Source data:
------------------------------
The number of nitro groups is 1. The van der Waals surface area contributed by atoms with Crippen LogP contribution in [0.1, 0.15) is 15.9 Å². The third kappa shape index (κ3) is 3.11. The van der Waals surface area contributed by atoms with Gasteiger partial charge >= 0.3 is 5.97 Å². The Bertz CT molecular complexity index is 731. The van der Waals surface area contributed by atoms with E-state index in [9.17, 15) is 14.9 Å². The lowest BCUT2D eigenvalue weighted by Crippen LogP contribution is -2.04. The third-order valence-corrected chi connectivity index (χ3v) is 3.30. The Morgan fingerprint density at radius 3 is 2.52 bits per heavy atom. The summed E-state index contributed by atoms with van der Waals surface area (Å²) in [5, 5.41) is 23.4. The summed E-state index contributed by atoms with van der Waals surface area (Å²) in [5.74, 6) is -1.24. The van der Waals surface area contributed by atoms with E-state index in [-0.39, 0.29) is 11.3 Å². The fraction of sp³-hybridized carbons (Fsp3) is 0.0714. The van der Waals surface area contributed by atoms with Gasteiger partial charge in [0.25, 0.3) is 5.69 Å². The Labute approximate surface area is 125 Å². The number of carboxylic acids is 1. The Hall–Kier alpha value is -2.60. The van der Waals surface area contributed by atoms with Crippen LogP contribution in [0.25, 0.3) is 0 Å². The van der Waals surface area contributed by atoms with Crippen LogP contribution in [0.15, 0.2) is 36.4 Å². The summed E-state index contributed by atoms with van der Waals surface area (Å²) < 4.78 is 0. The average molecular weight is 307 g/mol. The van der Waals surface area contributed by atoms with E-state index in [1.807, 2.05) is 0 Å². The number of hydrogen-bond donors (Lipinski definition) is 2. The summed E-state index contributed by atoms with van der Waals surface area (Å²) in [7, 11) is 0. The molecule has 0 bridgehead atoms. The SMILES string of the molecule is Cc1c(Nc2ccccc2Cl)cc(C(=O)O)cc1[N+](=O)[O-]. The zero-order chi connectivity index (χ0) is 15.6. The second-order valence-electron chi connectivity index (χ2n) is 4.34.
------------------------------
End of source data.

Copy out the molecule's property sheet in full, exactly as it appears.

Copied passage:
The number of nitro groups is 1. The van der Waals surface area contributed by atoms with Crippen LogP contribution in [0.1, 0.15) is 15.9 Å². The third kappa shape index (κ3) is 3.11. The van der Waals surface area contributed by atoms with Gasteiger partial charge >= 0.3 is 5.97 Å². The Bertz CT molecular complexity index is 731. The van der Waals surface area contributed by atoms with E-state index in [9.17, 15) is 14.9 Å². The lowest BCUT2D eigenvalue weighted by Crippen LogP contribution is -2.04. The third-order valence-corrected chi connectivity index (χ3v) is 3.30. The Morgan fingerprint density at radius 3 is 2.52 bits per heavy atom. The summed E-state index contributed by atoms with van der Waals surface area (Å²) in [5, 5.41) is 23.4. The summed E-state index contributed by atoms with van der Waals surface area (Å²) in [5.74, 6) is -1.24. The van der Waals surface area contributed by atoms with E-state index in [-0.39, 0.29) is 11.3 Å². The fraction of sp³-hybridized carbons (Fsp3) is 0.0714. The van der Waals surface area contributed by atoms with Gasteiger partial charge in [0.25, 0.3) is 5.69 Å². The Labute approximate surface area is 125 Å². The number of carboxylic acids is 1. The Hall–Kier alpha value is -2.60. The van der Waals surface area contributed by atoms with Crippen LogP contribution in [0.25, 0.3) is 0 Å². The van der Waals surface area contributed by atoms with Crippen LogP contribution in [0.15, 0.2) is 36.4 Å². The summed E-state index contributed by atoms with van der Waals surface area (Å²) < 4.78 is 0. The average molecular weight is 307 g/mol. The van der Waals surface area contributed by atoms with E-state index in [1.807, 2.05) is 0 Å². The number of hydrogen-bond donors (Lipinski definition) is 2. The summed E-state index contributed by atoms with van der Waals surface area (Å²) in [7, 11) is 0. The molecule has 0 bridgehead atoms. The SMILES string of the molecule is Cc1c(Nc2ccccc2Cl)cc(C(=O)O)cc1[N+](=O)[O-]. The zero-order chi connectivity index (χ0) is 15.6. The second-order valence-electron chi connectivity index (χ2n) is 4.34.